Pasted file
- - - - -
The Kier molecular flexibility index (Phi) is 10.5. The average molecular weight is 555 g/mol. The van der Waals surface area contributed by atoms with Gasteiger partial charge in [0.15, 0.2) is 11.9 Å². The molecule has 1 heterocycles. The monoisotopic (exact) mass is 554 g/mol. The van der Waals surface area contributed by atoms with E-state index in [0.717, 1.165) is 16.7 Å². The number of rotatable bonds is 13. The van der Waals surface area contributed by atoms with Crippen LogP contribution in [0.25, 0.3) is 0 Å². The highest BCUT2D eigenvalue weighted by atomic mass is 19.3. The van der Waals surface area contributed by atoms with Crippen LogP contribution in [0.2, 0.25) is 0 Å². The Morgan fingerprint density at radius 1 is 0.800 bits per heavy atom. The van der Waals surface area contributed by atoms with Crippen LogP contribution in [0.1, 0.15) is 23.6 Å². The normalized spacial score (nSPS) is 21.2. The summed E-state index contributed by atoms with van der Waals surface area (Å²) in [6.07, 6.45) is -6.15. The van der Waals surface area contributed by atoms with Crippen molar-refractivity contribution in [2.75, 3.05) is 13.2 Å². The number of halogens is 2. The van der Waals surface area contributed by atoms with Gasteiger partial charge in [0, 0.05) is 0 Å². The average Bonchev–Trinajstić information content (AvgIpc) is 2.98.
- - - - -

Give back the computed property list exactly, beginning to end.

The Kier molecular flexibility index (Phi) is 10.5. The average molecular weight is 555 g/mol. The van der Waals surface area contributed by atoms with Gasteiger partial charge in [0.15, 0.2) is 11.9 Å². The molecule has 1 heterocycles. The monoisotopic (exact) mass is 554 g/mol. The van der Waals surface area contributed by atoms with E-state index in [0.717, 1.165) is 16.7 Å². The number of rotatable bonds is 13. The van der Waals surface area contributed by atoms with Crippen LogP contribution in [0.25, 0.3) is 0 Å². The highest BCUT2D eigenvalue weighted by atomic mass is 19.3. The van der Waals surface area contributed by atoms with Crippen LogP contribution in [0.2, 0.25) is 0 Å². The Morgan fingerprint density at radius 1 is 0.800 bits per heavy atom. The van der Waals surface area contributed by atoms with Crippen LogP contribution in [0.1, 0.15) is 23.6 Å². The normalized spacial score (nSPS) is 21.2. The summed E-state index contributed by atoms with van der Waals surface area (Å²) in [6.07, 6.45) is -6.15. The van der Waals surface area contributed by atoms with Crippen molar-refractivity contribution in [2.75, 3.05) is 13.2 Å². The number of halogens is 2. The van der Waals surface area contributed by atoms with Gasteiger partial charge in [0, 0.05) is 0 Å². The average Bonchev–Trinajstić information content (AvgIpc) is 2.98.